What is depression?
Depression is a condition that affects mood and can cause difficulty with thinking, memory, eating, and sleeping. Symptoms include feelings of sadness, anxiety, or hopelessness.
Clinical depression or major depressive disorder diagnosis indicates that you have reported feeling sad, worthless, or low on most days for at least two weeks in addition to having other symptoms such as a change in appetite, loss of interest, or sleep problems.
How common is depression?
More than 15% of adults, or one in six, will report experiencing depression in their life.
Types of depression include:
- Major depressive disorder: Major depression features intense or overwhelming symptoms that often interfere with everyday life for more than two weeks.
- Bipolar depression: People with bipolar depression experience alternating periods of highs and lows.
- Psychotic depression: People with psychotic depression have both severe depressive symptoms and hallucinations or delusions.
- Seasonal affective disorder: Seasonal depression, or seasonal affective disorder, usually begins in late fall and early winter and goes away during spring and summer months.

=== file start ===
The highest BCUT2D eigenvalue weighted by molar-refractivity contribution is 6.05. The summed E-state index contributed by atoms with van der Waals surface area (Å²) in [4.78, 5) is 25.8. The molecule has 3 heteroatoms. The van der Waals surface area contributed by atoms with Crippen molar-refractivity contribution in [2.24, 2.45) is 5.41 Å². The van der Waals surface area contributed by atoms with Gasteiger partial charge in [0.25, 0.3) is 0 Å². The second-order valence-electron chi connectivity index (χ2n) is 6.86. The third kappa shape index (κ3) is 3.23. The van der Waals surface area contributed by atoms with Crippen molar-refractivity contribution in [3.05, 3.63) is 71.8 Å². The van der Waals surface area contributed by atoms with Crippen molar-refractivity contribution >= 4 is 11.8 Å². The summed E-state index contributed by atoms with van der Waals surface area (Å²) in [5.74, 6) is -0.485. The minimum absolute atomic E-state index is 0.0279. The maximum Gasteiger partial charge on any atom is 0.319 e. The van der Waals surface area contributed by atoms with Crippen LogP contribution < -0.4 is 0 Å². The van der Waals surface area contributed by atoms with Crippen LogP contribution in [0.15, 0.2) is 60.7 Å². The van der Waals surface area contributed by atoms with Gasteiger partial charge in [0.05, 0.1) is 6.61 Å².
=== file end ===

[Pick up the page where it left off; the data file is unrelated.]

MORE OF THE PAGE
- Perinatal/postpartum depression: Often known as postpartum depression, perinatal depression can occur during pregnancy and up to one year after having a baby.
Symptoms and Causes of Depression
What causes depression?
- Chemical Levels in the Brain: Abnormalities in brain chemistry may lead to depression.
- Family history/Genetics: If you have a relative or multiple relatives with depression, you may be predisposed to depression.
- Personality: People who have trouble coping or are overwhelmed easily may be more likely to be diagnosed with depression.
- Significant Life Events: Traumatic events, stress, isolation, death of a loved one, or lack of support can cause depression.
- Medical Conditions: People dealing with ongoing physical illnesses, pain, or life-changing medical diagnosis can be more likely to experience depression.
- Medication: Drugs and alcohol can also cause depression or make symptoms of depression worse. Prescribed medications often have side effects of depression.
What are the symptoms of depression?
- Changes in sleep
- Changes in appetite or eating habits
- Difficulty concentrating or remembering
- Feeling extremely sad, hopeless, or worried.
- Not enjoying things that you used to
- Being easily irritated or frustrated.
- Physical problems like headache or stomachache
- Thinking about hurting yourself or killing yourself.